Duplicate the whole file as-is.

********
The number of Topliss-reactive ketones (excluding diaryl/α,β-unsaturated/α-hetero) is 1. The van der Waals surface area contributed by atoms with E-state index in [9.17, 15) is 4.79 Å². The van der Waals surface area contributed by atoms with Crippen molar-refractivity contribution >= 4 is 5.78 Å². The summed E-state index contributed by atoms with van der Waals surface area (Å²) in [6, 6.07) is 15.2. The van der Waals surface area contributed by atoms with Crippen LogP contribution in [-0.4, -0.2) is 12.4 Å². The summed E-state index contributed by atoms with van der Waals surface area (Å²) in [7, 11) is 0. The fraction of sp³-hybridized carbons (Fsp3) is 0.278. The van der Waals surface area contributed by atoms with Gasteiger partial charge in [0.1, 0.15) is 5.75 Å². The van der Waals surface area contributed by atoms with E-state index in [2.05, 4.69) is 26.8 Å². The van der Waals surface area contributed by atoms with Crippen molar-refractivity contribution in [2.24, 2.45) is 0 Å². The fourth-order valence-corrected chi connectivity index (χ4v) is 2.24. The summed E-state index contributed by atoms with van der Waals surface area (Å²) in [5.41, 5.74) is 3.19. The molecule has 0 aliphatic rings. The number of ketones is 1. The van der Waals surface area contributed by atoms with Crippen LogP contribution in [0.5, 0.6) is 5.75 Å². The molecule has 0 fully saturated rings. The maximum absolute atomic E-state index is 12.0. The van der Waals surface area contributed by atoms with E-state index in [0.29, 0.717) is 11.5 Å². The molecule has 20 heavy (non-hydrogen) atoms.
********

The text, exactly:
The number of Topliss-reactive ketones (excluding diaryl/α,β-unsaturated/α-hetero) is 1. The van der Waals surface area contributed by atoms with E-state index in [9.17, 15) is 4.79 Å². The van der Waals surface area contributed by atoms with Crippen molar-refractivity contribution >= 4 is 5.78 Å². The summed E-state index contributed by atoms with van der Waals surface area (Å²) in [6, 6.07) is 15.2. The van der Waals surface area contributed by atoms with Crippen LogP contribution in [-0.4, -0.2) is 12.4 Å². The summed E-state index contributed by atoms with van der Waals surface area (Å²) in [7, 11) is 0. The fraction of sp³-hybridized carbons (Fsp3) is 0.278. The van der Waals surface area contributed by atoms with Gasteiger partial charge in [0.1, 0.15) is 5.75 Å². The van der Waals surface area contributed by atoms with E-state index in [2.05, 4.69) is 26.8 Å². The van der Waals surface area contributed by atoms with Crippen molar-refractivity contribution in [2.24, 2.45) is 0 Å². The fourth-order valence-corrected chi connectivity index (χ4v) is 2.24. The summed E-state index contributed by atoms with van der Waals surface area (Å²) in [5.41, 5.74) is 3.19. The molecule has 0 aliphatic rings. The number of ketones is 1. The van der Waals surface area contributed by atoms with Crippen LogP contribution in [0.5, 0.6) is 5.75 Å². The molecule has 0 fully saturated rings. The maximum absolute atomic E-state index is 12.0. The van der Waals surface area contributed by atoms with E-state index in [0.29, 0.717) is 11.5 Å². The molecule has 20 heavy (non-hydrogen) atoms.